Recope Road

One of the other classic sites in the area, this flat road passes through beautiful, tall forest, much of it former shaded cacao farms. We got in some birding there as well as on the main road between Punta Uva and Manzanillo. The birding was great with fine looks at Purple-throated Fruitcrows, toucans, Cinnamon Woodpecker, Black-striped and other Woodcreepers, White-flanked and Checker-throated Antwrens, and other species. I also heard Semiplumbeous Hawk. This was actually where most of our migrants were, I can’t help but wonder how many other migrants were out there in the forest? What rarities were hiding back in the woods?

Checker-throated Antwren

Manzanillo

On Sunday morning, I figured we would visit the town of Manzanillo as a last chance for migrants. This hardly worked out although we still saw both Cinnamon and Chestnut-colored Woodpeckers, Gray-cowled Wood-Rails, and a few other birds. We also saw that the official entrance to the wildlife refuge now has a bridge over the creek that we used to wade across, and that they charge an entrance fee.

Cahuita

As a bonus, our car made a quick stop in Cahuita on the way back, mostly to check for Black-chested Jay. We stopped at the Puerto Vargas entrance for that but even though we dipped, some last minute birding still managed to give us close looks at a male Snowy Cotinga, Gray-headed Chachalacas crashing through bushes, and White-faced Capuchins eating coconuts. After that, we went on an unsuccessful ice cream quest in mid-day Cahuita. Several bars but no ice cream! On the drive out, the jays still managed to elude us but we did get lucky with one final bird and a key one at that- Yellow-billed Cuckoo!

While driving out of Cahuita, I noticed the quick, sleek shape of a cuckoo zip into a tall tree. It was brief but I was sure it was a cuckoo. I stopped and after scanning the tree, sure enough, there it was, a Yellow-billed Cuckoo! Eventually, the stealthy migrant positioned itself higher up for a better view. One last bird for the trip, I was happy to see it before the long drive back.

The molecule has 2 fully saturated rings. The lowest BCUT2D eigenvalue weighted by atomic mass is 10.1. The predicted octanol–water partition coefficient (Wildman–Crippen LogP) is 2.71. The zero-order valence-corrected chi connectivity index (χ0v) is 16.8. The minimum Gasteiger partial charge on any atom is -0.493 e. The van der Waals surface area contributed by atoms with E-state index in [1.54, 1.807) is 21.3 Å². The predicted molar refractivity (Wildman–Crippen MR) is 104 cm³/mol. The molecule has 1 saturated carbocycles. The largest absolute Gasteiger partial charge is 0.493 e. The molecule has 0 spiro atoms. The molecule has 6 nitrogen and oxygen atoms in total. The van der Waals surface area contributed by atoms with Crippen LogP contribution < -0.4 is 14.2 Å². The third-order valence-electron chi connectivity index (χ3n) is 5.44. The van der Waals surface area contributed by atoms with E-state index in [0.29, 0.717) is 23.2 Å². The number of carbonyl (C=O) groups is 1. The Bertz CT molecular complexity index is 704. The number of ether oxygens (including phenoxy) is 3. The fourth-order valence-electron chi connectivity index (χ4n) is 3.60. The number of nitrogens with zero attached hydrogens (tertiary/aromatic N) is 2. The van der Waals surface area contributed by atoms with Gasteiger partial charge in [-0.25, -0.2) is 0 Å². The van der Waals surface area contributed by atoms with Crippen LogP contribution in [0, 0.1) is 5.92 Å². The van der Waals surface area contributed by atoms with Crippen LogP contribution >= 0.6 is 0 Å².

Birds from the vicinity of Cabinas Olguita including
the beach and both resident and migrant species.
240 species
 
Little Tinamou
Blue-winged Teal
Gray-headed Chachalaca
Crested Guan
Pale-vented Pigeon
Short-billed Pigeon
Ruddy Ground-Dove
White-tipped Dove
Squirrel Cuckoo
Yellow-billed Cuckoo
Groove-billed Ani
Lesser Nighthawk
Common Nighthawk
Common Pauraque
Chuck-will’s-widow
Black Swift
White-collared Swift
Chimney Swift
Gray-rumped Swift
Lesser Swallow-tailed Swift
Band-tailed Barbthroat
Long-billed Hermit
Stripe-throated Hermit
Blue-chested Hummingbird
Rufous-tailed Hummingbird
White-throated Crake
Gray-cowled Wood-Rail
Black-bellied Plover
Semipalmated Plover
Whimbrel
Ruddy Turnstone
Sanderling
Least Sandpiper
Spotted Sandpiper
Lesser Yellowlegs
Willet
Greater Yellowlegs
Laughing Gull
Brown Noddy
Royal Tern
Wood Stork
Magnificent Frigatebird
Brown Booby
Neotropic Cormorant
Anhinga
Brown Pelican
Bare-throated Tiger-Heron
Great Blue Heron
Great Egret
Snowy Egret
Little Blue Heron
Tricolored Heron
Cattle Egret
Green Heron
White Ibis
Green Ibis
Black Vulture
Turkey Vulture
King Vulture
Osprey
Swallow-tailed Kite 
Double-toothed Kite
Tiny Hawk
Mississippi Kite
Plumbeous Kite
Common Black Hawk
Roadside Hawk
Gray Hawk
Broad-winged Hawk
Short-tailed Hawk
Swainson’s Hawk
Zone-tailed Hawk
Central American Pygmy-Owl
Mottled Owl
Black-and-white Owl
Slaty-tailed Trogon
Gartered Trogon
Ringed Kingfisher
Belted Kingfisher
Amazon Kingfisher
Green Kingfisher
White-necked Puffbird
Pied Puffbird
Collared Aracari
Keel-billed Toucan
Yellow-throated Toucan
Black-cheeked Woodpecker